Slow down and take time for God and people, and also for yourself. A very good practice is to kneel down as soon as you wake up and before you sleep to express your adoration, contrition, thanksgiving, supplication (ACTS) to your God. Another doable and very renewing practice is to drop by a church just to spend some moments of quiet and prayer — the candle glow once more! On the human level, it is amazing how we can starve" other people of our love. We give only the comfortable installment, as it were, with a plan to give the lump sum when the person is dead or dying already. When it comes to loving, regular daily shower is better than a long drought with a final big downpour. Little things mean a lot, and it takes very little to make our loved ones happy. A phone call. A smile. A pat on the back. A hug. Very doable. Just do it now.

T – Tanggal Bisyo (Take away vice)

Someone once told me that he had no temptations. Why? Because as soon as temptation comes, he’d give in right away! We must not give up fighting our vices and weaknesses. We must continue to try and avoid the occasions and persons that lead us to sin. It would be a good idea to chart once the stages and steps that led you to a particular sinful moment. Once you know that road, avoid it. That’s right: take the "road less traveled." It leads to peace. It leads to Heaven.

S – Smile

Whatever sacrifice or good deeds you do, do it with a smile. God loves a cheerful giver, and God blesses a generous grateful (not resentful) heart. Take away that "Good Friday look" from your face and that "far-away look" in your eyes.

S – Secret

If you want to experience real joy, do all of the above in secret.

Let it be something just between you and your God, and you’ll experience a joy which the world cannot give or take away. Come to think of it, maybe this is the reason I started this with a note about being a secretary — a reminder to keep our Lenten project of transformation and communion a secret.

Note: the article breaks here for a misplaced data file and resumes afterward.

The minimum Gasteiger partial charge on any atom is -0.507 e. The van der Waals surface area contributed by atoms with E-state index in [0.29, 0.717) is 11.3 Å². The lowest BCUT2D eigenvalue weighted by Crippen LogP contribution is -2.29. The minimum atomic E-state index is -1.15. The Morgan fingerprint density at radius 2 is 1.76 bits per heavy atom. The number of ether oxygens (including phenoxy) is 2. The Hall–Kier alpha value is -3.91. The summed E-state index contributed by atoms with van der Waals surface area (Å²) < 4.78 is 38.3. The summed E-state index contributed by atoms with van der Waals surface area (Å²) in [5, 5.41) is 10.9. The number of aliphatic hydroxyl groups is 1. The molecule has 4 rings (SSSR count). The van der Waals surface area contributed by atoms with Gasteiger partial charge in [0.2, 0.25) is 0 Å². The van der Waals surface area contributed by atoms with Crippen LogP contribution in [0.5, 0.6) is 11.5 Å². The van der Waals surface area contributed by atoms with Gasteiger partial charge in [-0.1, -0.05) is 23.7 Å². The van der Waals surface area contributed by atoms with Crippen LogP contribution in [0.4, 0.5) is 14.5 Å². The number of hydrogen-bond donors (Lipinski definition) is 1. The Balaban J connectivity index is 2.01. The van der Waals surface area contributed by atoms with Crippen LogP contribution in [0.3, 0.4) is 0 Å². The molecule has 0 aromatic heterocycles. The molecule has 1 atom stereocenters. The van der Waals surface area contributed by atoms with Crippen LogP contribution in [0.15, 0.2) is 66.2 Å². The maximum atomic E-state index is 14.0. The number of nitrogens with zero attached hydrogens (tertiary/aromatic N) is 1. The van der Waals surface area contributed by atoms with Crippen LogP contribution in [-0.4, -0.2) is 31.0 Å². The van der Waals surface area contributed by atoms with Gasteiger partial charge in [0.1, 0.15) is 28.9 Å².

A Moment with the Lord

Lord, you are calling me again

towards deeper conversion.

Today, this moment, I hear your voice.

Help me not to harden my heart.


Tuesday, March 20, 2007


Dear Brothers in Dr Jose Rizal,

I beg to disagree that I have shamed any Knight publicly. May I clarify.

He who is dishonest, cheats, lies, is no (noble) Knight! It's not the number nor the size of the metal pieces hanging on one's neck or uniform! It's the character of the man himself!

I would bow to a lowly Manila streetsweeper, to a taxi driver, to an office messenger, who honestly performs his job and duty, despite the low pay!

The disgusted European Knights who resigned, couldn't stomach the corruption emanating from IHQ. Ignored, their grievances finding no outlet, they chose resignation, the quick way out... to express their indignation! As one of them said, a "rabbit" NGO that doesn't talk about rabbits for years, is not a "rabbit" NGO! The right word is FAKE!

Our KOR has Rizalism for its purpose, yet IHQ decision makers dispense power, positions, titles forgetting the KOR's avowed purpose, thinking only about themselves, their lust and greed for power!

Quiambao might have surrounded himself with "YES" men all these years. The penultimate insult that drove/drives noble European Knights to resignation was his choice of Paras for European Commander... never mind if the By-Laws were violated. But Quiambao, Paras and their gang forgot that not all lie, cheat, steal in a manner they approve of. By pushing for this insulting appointment of Paras, Quiambao got exposed in Europe!

Through e-mails, I merely point out that "the Emperor has no clothes!"

But like the child in the fairy tale, it is not the child who should be blamed for truthfully saying that the Emperor's "robe is the finest there is" for the Emperor is naked. His "YES" men and the Emperor himself put themselves all into that predicament, for their shameful acts indeed!